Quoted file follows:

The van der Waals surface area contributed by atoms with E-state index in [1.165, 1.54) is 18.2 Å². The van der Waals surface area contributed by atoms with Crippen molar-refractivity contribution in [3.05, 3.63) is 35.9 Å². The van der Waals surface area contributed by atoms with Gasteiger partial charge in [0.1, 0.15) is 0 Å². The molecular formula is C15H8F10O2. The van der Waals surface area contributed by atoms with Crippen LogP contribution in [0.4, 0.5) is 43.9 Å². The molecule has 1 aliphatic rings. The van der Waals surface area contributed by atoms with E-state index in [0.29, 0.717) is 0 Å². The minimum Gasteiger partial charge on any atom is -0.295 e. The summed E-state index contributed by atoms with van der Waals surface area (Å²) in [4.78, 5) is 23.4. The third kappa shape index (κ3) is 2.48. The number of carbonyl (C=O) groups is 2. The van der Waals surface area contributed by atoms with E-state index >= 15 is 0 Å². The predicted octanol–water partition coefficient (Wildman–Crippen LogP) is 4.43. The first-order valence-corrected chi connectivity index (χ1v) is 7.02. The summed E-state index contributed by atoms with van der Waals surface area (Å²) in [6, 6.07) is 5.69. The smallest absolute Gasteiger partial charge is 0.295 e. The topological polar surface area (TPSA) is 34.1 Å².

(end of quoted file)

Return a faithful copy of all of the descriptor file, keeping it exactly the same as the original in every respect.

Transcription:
The van der Waals surface area contributed by atoms with E-state index in [1.165, 1.54) is 18.2 Å². The van der Waals surface area contributed by atoms with Crippen molar-refractivity contribution in [3.05, 3.63) is 35.9 Å². The van der Waals surface area contributed by atoms with Gasteiger partial charge in [0.1, 0.15) is 0 Å². The molecular formula is C15H8F10O2. The van der Waals surface area contributed by atoms with Crippen LogP contribution in [0.4, 0.5) is 43.9 Å². The molecule has 1 aliphatic rings. The van der Waals surface area contributed by atoms with E-state index in [0.29, 0.717) is 0 Å². The minimum Gasteiger partial charge on any atom is -0.295 e. The summed E-state index contributed by atoms with van der Waals surface area (Å²) in [4.78, 5) is 23.4. The third kappa shape index (κ3) is 2.48. The number of carbonyl (C=O) groups is 2. The van der Waals surface area contributed by atoms with E-state index >= 15 is 0 Å². The predicted octanol–water partition coefficient (Wildman–Crippen LogP) is 4.43. The first-order valence-corrected chi connectivity index (χ1v) is 7.02. The summed E-state index contributed by atoms with van der Waals surface area (Å²) in [6, 6.07) is 5.69. The smallest absolute Gasteiger partial charge is 0.295 e. The topological polar surface area (TPSA) is 34.1 Å².